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Free vs Paid Fonts – Which is Better?
You’ve got this great idea for a new piece of marketing. You’ve pulled together the images, the layout is great, and then you need to choose a font. This is where a lot of people ruin all their hard work through a poor choice of font.
The right font choice can make your marketing piece epic, or, make it look like a dog turd. In the same way that colour and imagery affect emotion in your design, fonts and typography can too.
I’m going to teach you how to make the correct font choice for your project. As a professional graphic designer and a font geek, you’ll learn from my years of working with fonts.
System / Bundled Fonts
These are the easiest fonts to use because they are already on your device. They come pre-installed with the operating system or software applications you have installed.
System fonts, limited in their variety, don’t give much scope for design use. Fonts like Arial, Times New Roman, Calibri, Myriad are professional looking fonts, but dull. One font that stands out though from the others, and is a running joke among most designers is Comic Sans. EURGH!
I understand why people use Comic Sans, it is because it is different to the majority of other system fonts. That does not mean though that you should use it for signs, legal notices and annual reports. Yes, I have seen it used in these situations.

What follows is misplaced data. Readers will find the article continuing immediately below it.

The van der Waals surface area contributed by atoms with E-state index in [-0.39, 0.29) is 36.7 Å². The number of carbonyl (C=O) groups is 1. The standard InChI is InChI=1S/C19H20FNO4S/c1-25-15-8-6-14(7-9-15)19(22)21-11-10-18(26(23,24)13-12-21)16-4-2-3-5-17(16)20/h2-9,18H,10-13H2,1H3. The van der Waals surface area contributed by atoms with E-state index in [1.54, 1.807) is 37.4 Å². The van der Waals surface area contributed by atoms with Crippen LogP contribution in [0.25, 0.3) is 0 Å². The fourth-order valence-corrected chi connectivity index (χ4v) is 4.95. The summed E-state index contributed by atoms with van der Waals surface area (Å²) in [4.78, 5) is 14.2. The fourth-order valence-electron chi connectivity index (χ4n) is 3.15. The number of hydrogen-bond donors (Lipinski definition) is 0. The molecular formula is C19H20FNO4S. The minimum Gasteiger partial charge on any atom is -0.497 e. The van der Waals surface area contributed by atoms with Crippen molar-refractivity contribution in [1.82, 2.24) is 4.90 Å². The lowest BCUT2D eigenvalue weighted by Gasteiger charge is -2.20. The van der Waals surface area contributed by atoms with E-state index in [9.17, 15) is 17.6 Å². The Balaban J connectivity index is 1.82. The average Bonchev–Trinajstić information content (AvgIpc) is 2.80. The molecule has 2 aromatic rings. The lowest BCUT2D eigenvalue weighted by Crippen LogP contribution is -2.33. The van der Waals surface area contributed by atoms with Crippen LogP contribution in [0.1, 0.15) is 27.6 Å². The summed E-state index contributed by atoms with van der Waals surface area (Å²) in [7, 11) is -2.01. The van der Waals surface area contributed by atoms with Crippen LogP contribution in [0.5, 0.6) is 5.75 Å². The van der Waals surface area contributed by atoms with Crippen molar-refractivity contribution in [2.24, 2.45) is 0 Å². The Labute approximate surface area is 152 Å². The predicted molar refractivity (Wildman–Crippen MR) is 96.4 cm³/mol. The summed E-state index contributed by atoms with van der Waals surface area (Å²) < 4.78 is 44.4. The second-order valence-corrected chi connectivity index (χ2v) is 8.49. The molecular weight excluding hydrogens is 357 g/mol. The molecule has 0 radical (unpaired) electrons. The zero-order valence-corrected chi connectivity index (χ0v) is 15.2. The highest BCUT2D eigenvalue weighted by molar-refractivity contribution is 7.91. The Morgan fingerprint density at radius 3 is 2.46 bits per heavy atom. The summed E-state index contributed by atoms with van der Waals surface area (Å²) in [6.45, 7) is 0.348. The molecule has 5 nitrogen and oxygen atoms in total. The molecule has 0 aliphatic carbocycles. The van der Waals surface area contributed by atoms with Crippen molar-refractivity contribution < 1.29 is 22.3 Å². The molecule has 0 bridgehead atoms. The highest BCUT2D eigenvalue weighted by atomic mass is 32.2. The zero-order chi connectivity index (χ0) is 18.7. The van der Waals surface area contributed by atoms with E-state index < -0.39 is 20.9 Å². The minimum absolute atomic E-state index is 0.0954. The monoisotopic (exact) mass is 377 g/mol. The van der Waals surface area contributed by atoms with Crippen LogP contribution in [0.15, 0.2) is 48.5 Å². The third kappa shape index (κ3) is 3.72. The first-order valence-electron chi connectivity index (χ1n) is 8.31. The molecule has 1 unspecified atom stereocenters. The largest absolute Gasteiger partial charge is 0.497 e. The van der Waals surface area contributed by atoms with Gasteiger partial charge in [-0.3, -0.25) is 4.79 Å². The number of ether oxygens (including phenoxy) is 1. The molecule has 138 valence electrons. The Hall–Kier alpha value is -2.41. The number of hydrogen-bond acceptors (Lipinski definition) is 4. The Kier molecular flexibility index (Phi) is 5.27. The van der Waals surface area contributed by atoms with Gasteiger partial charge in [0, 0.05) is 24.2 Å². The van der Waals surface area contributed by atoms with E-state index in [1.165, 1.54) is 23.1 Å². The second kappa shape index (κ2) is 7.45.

Fonts, like people, have character (pun intended). They can be strong, serious, comedic, scary, fun, and much more. Using the wrong font can completely change the message that you are trying to convey to the viewer. Because one font looks very different, does not make that one the correct choice.
Fonts bundled with software applications on your computer expand your font library. This is great as it gives you more scope for your materials.
A word of advice, bundled fonts and system fonts are not free even though you may think they are. The fees for these fonts come included in the price of the software. It pays to look at the licensing agreements for these fonts. This is because it may very well be that you can utilise the fonts included with the software. BUT, only for as long as that software is on your device.